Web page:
A differential equation question

Verify that given function is a solution.
y'' - 2y' + 2y = 0 , y=e^x(Acos x + Bsin x)

First I take derivative of y which is y+e^x(-Asin x + B cos x) then I asign e^x(-Asin x + B cos x) to y'-y. Then I take derivative of y' which is y'+(y'-y)-y which equals 2y'-2y=y'' then I use y'' as 2y'-2y which satifies. Do you have a faster or more exciting way?

Have a nice day.

Bill_K
Just solve the DE. Let y = emx. Plug into the DE and get the condition m2 -2m + 2 = 0, which has solutions m = 1 ± i.

Thus the DE has solutions y = a e(1 + i)x + b e(1 - i)x = ex(a eix + b e-ix), which by Euler's formula can be reduced to the form you give.

lurflurf
Homework Helper
That equation begs for the change of variable y=e^x u
y'=e^x(u'+u)
y''=e^x(u''+2u'+u)
so
y'' - 2y' + 2y = 0 , y=e^x(Acos x + Bsin x)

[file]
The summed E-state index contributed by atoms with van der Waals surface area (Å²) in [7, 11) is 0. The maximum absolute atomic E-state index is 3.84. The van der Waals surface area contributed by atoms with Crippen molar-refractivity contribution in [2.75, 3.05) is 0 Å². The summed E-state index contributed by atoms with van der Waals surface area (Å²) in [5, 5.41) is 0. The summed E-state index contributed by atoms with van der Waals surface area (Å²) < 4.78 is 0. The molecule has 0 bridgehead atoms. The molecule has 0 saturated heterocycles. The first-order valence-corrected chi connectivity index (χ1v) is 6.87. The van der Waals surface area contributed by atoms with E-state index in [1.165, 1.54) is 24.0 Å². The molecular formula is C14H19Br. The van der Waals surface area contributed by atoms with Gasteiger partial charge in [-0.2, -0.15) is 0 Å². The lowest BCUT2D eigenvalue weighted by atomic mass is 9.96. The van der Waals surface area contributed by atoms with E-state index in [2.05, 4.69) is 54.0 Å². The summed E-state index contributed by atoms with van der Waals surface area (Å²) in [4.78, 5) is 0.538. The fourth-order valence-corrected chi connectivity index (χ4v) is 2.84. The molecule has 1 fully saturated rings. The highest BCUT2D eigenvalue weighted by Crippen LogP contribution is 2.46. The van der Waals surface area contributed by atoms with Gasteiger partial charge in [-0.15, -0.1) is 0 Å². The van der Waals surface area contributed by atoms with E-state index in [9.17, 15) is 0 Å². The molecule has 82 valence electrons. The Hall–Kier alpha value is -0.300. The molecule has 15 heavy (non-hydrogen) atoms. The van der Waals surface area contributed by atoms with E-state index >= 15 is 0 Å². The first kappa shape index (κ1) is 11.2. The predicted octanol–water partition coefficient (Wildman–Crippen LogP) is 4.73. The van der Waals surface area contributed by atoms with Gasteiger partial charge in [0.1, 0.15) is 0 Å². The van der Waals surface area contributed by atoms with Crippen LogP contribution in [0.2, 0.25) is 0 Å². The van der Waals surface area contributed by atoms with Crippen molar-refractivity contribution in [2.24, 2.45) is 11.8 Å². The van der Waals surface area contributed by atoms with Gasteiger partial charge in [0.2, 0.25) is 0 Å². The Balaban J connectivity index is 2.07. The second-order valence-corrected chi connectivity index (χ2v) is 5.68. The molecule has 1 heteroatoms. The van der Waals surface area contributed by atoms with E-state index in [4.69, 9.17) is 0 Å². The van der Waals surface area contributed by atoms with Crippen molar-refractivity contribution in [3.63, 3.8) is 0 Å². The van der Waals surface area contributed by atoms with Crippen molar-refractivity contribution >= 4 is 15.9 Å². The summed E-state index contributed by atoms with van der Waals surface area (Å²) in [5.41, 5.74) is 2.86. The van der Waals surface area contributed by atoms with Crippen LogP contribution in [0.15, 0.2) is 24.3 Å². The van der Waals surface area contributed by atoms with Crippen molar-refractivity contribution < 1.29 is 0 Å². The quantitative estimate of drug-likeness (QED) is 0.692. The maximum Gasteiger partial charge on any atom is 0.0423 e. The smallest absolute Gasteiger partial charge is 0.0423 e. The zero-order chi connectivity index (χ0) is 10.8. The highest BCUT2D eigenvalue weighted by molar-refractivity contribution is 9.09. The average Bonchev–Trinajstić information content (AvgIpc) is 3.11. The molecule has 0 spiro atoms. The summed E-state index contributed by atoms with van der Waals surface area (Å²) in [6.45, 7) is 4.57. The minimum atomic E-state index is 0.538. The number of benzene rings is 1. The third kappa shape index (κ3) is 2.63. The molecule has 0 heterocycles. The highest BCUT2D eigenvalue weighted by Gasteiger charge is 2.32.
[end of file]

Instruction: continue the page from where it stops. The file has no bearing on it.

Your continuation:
becomes
u''+u=0 , u=Acos x + Bsin x

Bill_K
The method I gave works for any linear homogeneous DE with constant coefficients, reducing it to an algebraic equation. And in this case all that remains to do is solve a quadratic.

That equation begs for the change of variable y=e^x u
Would you have been able to guess this change of variable if you did not already have the solution to look at?

AlephZero
Homework Helper
The question doesn't ask the OP to solve the equation. It asks to verify the given function is a solution.

Of course this is a very easy ODE to solve if you know how to solve it, but the question might not even be from a differential equations course. It might just be an exercise in differentiation.

lurflurf
Homework Helper
The method I gave works for any linear homogeneous DE with constant coefficients, reducing it to an algebraic equation. And in this case all that remains to do is solve a quadratic.
Not sure what you are getting at. Solving polynomials (other than quadratics) is not easy.
Would you have been able to guess this change of variable if you did not already have the solution to look at?
Sure
m2 -2m + 2=(m-1)2+1

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